I typed the majority of this post the same morning, on a flight to Benares to conduct The Last Mike To CAT workshop, over the coming weekends I’ll be going to Delhi, Bangalore, Lucknow, Kochi, and maybe Patna, as well to conduct the same. And everywhere my colleagues have the same issue — will students sit for 6 to 8 hours? And I think to myself — if they cannot sit, listen, and process for 6 hours, how will they perform with sustained energy for 3 hours? Some of you might have trouble concentrating for three hours. Some of you might be able to easily concentrate for 3 hours but are leaking energy during the process. Some of you might be hitting your desired scores. I feel that no matter where you are, developing an awareness of your breath through breathing exercises (which will mean that your spine will have to be straight), learning to manage your mental and physical energies through that awareness, will always give you a jump in scores, if the paper gets tough, you will have enough fuel left in the tank and a few more gears.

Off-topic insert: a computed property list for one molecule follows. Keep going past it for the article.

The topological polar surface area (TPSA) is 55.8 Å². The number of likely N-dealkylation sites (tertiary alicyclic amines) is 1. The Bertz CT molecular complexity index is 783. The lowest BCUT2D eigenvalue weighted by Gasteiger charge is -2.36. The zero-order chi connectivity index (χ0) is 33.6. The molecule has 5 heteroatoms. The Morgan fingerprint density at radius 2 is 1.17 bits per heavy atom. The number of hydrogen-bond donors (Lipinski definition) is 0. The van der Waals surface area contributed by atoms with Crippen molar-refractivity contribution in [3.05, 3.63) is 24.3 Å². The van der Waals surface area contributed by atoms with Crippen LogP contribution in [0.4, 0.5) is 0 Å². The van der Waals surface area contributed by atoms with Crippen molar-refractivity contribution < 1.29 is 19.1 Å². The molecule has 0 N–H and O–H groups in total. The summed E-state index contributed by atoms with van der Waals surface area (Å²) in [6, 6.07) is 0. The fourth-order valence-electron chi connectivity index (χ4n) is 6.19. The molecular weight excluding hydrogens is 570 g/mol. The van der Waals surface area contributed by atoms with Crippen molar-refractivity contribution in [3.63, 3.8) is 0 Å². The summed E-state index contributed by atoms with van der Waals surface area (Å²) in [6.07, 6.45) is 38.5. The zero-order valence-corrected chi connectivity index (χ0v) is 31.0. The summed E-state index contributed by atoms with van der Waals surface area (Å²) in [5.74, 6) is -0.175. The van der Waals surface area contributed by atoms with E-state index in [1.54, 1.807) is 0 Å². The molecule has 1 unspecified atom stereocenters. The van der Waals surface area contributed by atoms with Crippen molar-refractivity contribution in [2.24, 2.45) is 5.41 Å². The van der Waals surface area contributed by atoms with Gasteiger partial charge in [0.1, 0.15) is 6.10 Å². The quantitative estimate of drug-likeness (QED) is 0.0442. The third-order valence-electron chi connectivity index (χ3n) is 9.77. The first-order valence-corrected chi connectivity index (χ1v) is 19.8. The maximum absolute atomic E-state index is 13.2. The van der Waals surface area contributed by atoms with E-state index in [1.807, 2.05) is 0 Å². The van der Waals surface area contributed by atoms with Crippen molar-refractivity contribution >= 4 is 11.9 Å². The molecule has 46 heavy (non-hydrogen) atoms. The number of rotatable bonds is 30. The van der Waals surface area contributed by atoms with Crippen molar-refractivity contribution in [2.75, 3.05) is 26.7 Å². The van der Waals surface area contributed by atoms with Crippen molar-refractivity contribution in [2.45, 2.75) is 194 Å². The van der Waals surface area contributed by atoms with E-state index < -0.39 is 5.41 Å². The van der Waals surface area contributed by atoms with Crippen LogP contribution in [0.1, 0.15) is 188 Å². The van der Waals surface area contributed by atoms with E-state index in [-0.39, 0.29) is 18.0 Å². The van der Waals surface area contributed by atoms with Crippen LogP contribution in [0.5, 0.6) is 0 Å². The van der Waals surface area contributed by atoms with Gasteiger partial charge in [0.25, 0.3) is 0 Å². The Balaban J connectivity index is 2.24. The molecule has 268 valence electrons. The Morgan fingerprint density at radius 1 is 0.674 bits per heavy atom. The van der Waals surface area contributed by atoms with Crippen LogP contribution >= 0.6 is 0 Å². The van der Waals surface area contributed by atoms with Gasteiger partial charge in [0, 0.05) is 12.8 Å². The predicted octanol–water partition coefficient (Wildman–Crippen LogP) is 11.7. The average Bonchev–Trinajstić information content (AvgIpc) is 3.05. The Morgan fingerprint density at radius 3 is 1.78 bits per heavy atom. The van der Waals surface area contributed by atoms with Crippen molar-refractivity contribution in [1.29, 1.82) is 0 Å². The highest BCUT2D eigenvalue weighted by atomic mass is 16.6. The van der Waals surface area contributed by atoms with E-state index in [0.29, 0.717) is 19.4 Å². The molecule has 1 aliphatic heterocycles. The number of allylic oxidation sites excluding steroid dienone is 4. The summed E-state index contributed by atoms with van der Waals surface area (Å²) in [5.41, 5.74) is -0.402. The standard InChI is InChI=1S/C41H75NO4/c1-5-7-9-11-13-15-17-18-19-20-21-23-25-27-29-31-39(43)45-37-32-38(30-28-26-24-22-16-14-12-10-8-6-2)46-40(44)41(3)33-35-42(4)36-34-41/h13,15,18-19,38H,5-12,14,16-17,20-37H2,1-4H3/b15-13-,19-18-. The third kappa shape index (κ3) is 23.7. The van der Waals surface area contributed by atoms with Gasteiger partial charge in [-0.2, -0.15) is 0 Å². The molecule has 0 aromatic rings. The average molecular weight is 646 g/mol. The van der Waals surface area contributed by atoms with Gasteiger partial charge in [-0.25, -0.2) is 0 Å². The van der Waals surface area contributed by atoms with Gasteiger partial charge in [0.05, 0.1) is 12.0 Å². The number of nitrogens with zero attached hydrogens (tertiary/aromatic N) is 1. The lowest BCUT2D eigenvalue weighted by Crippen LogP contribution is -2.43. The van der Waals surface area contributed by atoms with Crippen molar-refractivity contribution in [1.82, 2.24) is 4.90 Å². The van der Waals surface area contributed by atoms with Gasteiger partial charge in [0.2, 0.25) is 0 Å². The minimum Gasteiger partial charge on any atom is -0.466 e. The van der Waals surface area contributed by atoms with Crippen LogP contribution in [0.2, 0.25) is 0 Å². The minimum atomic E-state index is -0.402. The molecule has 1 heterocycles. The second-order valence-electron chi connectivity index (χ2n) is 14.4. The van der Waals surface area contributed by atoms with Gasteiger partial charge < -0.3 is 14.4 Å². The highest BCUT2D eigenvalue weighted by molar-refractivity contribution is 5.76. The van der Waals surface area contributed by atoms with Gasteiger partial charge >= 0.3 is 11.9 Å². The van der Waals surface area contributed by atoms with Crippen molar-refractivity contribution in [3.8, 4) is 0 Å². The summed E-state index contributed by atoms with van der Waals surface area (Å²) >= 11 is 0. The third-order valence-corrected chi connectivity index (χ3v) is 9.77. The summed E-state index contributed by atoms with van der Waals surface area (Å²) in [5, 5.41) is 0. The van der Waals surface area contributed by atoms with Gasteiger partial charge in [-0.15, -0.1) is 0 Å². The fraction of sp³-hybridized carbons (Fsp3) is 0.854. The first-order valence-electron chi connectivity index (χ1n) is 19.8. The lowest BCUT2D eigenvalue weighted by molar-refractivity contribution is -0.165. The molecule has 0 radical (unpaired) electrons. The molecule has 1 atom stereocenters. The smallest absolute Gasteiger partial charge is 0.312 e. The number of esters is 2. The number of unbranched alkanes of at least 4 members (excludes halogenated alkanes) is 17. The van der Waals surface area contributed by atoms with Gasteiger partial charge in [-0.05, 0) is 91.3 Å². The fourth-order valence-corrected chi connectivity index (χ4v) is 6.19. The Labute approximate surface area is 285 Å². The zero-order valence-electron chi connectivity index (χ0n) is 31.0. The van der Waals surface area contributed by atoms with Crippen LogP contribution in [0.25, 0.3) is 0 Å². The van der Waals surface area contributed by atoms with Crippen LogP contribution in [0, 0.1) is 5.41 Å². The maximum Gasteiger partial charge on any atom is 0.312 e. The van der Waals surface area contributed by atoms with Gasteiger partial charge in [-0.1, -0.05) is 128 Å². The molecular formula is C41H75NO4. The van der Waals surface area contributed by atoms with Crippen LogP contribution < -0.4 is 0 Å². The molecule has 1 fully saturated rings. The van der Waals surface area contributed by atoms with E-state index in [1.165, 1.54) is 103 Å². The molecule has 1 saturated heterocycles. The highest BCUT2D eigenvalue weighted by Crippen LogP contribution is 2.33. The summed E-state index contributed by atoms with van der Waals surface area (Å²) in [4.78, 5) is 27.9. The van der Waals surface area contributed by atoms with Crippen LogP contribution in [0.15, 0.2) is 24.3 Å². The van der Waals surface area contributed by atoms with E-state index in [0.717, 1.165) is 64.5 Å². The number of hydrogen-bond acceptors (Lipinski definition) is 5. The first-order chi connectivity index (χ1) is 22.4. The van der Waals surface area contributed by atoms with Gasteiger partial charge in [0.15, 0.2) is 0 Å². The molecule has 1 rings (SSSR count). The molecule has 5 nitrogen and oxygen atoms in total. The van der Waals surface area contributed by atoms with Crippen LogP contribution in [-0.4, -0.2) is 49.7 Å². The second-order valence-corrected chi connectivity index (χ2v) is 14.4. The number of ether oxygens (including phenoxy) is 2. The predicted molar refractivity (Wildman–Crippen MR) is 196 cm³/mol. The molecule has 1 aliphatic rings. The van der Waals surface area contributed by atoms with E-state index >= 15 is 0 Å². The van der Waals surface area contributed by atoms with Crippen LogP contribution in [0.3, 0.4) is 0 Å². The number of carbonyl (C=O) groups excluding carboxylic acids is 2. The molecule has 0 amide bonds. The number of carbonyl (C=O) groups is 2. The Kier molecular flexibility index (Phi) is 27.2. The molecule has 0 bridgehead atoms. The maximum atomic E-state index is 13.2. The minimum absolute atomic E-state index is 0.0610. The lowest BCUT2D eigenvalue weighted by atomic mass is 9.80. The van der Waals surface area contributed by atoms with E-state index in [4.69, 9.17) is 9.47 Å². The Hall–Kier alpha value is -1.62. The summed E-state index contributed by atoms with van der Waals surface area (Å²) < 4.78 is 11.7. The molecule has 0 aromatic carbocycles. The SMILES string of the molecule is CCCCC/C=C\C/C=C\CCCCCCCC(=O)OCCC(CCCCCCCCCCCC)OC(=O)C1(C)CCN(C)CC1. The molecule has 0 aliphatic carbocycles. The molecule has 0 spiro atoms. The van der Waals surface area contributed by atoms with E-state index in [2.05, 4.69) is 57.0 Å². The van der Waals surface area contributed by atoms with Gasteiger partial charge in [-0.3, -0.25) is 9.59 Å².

I found that while I learnt this years ago, I have not always applied this diligently, I did it for some years at a stretch and for some, I let go, and unfortunately, I let go when my schedule was the most hectic, which was when I needed it most. All of us can work out, do yoga, and eat right when our schedules are light, it is when we manage to do the right things in the middle of a storm that the storm itself becomes manageable.